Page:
The outer score line 18, in contrast to the inner line 16, does not extend out to the end margins 4 and 6, but instead terminates or runs out into the two rounded corners 10 which are located at the ends of the outer margin 4, intersecting those rounded corners 10 approximately midway between their ends. While the outer sore line 18 generally follows the curvature of the outer margin 4, it is substantially closer to that margin at its ends than midway between its ends. Indeed, the spacing between the score line 18 and the outer margin is about 7/16 in. midway between their ends, whereas at their ends it is about 1/8 in. The score line 18 enables the lip to be folded upwardly with respect to the main panel 20.
Near the side margin 6 the center panel 20 is provided with a slit 30 that lies parallel to the margin 6. Moreover, the slit 30, which is about 3/4 in. long, lies somewhat closer to the score line 16 than the score line 18. The slit 30 is set about 1/2 in. inwardly from the margin 6.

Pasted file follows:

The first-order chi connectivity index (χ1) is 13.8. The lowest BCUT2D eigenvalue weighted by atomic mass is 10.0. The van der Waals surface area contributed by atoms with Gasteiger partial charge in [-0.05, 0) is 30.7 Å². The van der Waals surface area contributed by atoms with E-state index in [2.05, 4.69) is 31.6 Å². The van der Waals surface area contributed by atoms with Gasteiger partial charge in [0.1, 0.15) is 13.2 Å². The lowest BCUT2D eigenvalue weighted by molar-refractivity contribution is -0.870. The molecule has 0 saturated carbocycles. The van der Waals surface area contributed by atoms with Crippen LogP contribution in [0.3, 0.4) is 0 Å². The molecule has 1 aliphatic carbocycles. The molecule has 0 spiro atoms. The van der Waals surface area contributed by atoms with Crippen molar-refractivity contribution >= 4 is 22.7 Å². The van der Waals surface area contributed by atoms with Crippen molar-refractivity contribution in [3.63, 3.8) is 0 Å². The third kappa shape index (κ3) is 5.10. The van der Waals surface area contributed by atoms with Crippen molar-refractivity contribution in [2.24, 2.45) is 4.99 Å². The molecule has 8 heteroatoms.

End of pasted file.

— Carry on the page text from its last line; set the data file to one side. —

On its other side adjacent to the side margin 8, the panel 20 is provided with another slit 32 which delineates a tab 34 that projects toward the margin 8. The tab 34 has rounded corners 36, and where it merges with the main body of the panel 20 it is provided with small cutouts 38. Although the tab 34 is slightly wider than the slit 30 is long, in the regions of its cutouts 38, it is slightly narrower than the slit 30 is long. When the blank C is bent into the shape of a cone, the tab 34 may be manipulated into the slit 30 and when fully inserted will engage the panel 20 at its cutouts 38, thus enabling the tab 34 to lock within the slit 30 (FIG. 8). As such the tab 34 is presented outwardly where it may be bent away from the main panel 20 to serve as a handle.